Celtic culture consists not only of legends, St. Patrick’s Day, and step dancing. A major part of cultural heritage of Ireland is made up of traditional cuisine. The Irish people live in the harsh natural conditions or windy and rainy weather, as a result, traditional Irish dishes are hearty, greasy, and very tasty. We suggest you try some traditional recipes.
Irish Mashed Potatoes and Cabbage Porridge Colcannon
The traditional Irish title for this dish is cál ceannann which means ‘white cabbage’. So, you will need: potatoes 600 g; cabbage 600 g; bacon 100 g; 100 ml of milk or heavy cream; 1 onion; butter 30 g; 0.5 teaspoon of salt; a pinch of black pepper; green onions for serving.
Finely chop the bacon, fry in a pan, took the pieces out of a pan and place them somewhere warm. Add the finely chopped onion to the remaining fat and fry lightly. Then add the finely chopped cabbage, stir and fry on low heat for about 25 minutes. Stir occasionally. Boil the peeled potatoes, simmer them, add milk or cream, add butter and mash everything but not too finely, small pieces may remain in the porridge. Put the mashed potatoes in a pan with cabbage, salt, add pepper and mix. Place the cabbage in a large plate, sprinkle with bacon pieces and chopped onion leaves. Eat hot. You may also like a pint of Guinness beer with this dish to make it more authentic.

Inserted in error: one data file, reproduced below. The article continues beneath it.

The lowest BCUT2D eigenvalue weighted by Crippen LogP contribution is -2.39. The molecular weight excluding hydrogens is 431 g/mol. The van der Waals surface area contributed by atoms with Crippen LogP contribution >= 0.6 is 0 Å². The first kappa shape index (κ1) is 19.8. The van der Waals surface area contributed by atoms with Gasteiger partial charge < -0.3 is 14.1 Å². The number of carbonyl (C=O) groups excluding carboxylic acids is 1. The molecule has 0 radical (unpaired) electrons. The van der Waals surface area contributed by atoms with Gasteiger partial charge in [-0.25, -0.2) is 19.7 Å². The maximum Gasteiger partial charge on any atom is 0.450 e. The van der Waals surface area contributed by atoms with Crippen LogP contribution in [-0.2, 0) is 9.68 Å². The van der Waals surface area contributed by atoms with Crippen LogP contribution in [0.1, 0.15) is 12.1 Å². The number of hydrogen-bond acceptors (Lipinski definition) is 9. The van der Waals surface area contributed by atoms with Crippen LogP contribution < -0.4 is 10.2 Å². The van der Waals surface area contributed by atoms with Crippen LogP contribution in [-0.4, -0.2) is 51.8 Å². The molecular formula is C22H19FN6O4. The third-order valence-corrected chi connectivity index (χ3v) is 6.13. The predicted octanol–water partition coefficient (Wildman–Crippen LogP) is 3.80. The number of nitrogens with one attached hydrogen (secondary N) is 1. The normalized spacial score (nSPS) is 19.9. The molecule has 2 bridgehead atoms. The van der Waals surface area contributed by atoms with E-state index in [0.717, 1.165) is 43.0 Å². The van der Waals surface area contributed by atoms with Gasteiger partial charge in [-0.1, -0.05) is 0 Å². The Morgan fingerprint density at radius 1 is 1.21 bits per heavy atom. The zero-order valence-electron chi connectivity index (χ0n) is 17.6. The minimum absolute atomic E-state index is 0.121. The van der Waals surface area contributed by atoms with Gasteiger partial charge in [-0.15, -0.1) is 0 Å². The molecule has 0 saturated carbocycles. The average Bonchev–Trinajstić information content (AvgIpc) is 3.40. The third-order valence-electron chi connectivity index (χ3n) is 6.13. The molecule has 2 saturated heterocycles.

This Irish dish is even tastier if it is prepared the day before and served with mashed potatoes. You will need many products to make this dish: butter 100 g; 1 chopped onion; 3 garlic cloves finely chopped; flour 2 tbsp.; 1 carrot; 1 kg of beef that would be suitable for stewing; grounded nutmeg 0.25 teaspoons; 1 finely chopped celery stalk; 600 ml Guinness beer; peel and juice of 2 oranges; 1 handful of fresh chopped parsley for garnish; salt and black pepper.
Preheat the oven to 120 degrees. Melt half of the butter in a stew bowl on the stove and fry with the onions and garlic until soft. Meanwhile, roll the meat with flour. Melt the remaining butter in a pan and fry the meat in it until browned. Put in a stew bowl with onions with garlic. Add carrots, celery, nutmeg, allspice, salt, and black pepper to taste and pour Guinness beer. Cover the casserole tightly (a cast iron casserole pot is best) and place in the oven. Simmer for about 4-6 hours, depending on the meat, until it is completely tender. Pour in the orange juice and grated peel and leave to cool overnight.
Preheat oven up to 150 degrees and be sure you prepare it for about 45 minutes before serving. This is what the Irish grandmothers would recommend you. You can taste this dish both freshly made and heated the next day and both ways are delicious. Serve it with mashed potatoes sprinkled with parsley. This is an especially good dish for a cold winter evening and long dinner.